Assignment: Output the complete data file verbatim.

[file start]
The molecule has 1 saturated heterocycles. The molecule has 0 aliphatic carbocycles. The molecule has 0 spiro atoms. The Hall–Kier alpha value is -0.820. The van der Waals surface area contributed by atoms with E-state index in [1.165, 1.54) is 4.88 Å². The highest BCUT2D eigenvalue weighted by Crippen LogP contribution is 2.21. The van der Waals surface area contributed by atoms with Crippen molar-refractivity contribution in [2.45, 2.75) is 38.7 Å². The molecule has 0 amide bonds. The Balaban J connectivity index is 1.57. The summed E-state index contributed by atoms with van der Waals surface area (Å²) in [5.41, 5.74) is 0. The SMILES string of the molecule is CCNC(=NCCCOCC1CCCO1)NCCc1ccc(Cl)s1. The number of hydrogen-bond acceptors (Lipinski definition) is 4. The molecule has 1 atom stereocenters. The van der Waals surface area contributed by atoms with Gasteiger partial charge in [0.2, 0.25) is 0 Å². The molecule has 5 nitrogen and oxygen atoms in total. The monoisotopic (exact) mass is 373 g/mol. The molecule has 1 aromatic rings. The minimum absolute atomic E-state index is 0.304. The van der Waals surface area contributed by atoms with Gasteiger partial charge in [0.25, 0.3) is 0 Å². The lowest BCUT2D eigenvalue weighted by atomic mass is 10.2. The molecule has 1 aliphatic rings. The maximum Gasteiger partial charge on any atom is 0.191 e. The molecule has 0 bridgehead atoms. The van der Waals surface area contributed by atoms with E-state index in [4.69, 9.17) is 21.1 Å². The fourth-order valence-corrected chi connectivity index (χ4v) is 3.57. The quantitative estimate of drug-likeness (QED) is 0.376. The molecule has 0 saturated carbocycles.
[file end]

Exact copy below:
The molecule has 1 saturated heterocycles. The molecule has 0 aliphatic carbocycles. The molecule has 0 spiro atoms. The Hall–Kier alpha value is -0.820. The van der Waals surface area contributed by atoms with E-state index in [1.165, 1.54) is 4.88 Å². The highest BCUT2D eigenvalue weighted by Crippen LogP contribution is 2.21. The van der Waals surface area contributed by atoms with Crippen molar-refractivity contribution in [2.45, 2.75) is 38.7 Å². The molecule has 0 amide bonds. The Balaban J connectivity index is 1.57. The summed E-state index contributed by atoms with van der Waals surface area (Å²) in [5.41, 5.74) is 0. The SMILES string of the molecule is CCNC(=NCCCOCC1CCCO1)NCCc1ccc(Cl)s1. The number of hydrogen-bond acceptors (Lipinski definition) is 4. The molecule has 1 atom stereocenters. The van der Waals surface area contributed by atoms with Gasteiger partial charge in [0.2, 0.25) is 0 Å². The molecule has 5 nitrogen and oxygen atoms in total. The monoisotopic (exact) mass is 373 g/mol. The molecule has 1 aromatic rings. The minimum absolute atomic E-state index is 0.304. The van der Waals surface area contributed by atoms with Gasteiger partial charge in [0.25, 0.3) is 0 Å². The lowest BCUT2D eigenvalue weighted by atomic mass is 10.2. The molecule has 1 aliphatic rings. The maximum Gasteiger partial charge on any atom is 0.191 e. The molecule has 0 bridgehead atoms. The van der Waals surface area contributed by atoms with E-state index in [4.69, 9.17) is 21.1 Å². The fourth-order valence-corrected chi connectivity index (χ4v) is 3.57. The quantitative estimate of drug-likeness (QED) is 0.376. The molecule has 0 saturated carbocycles.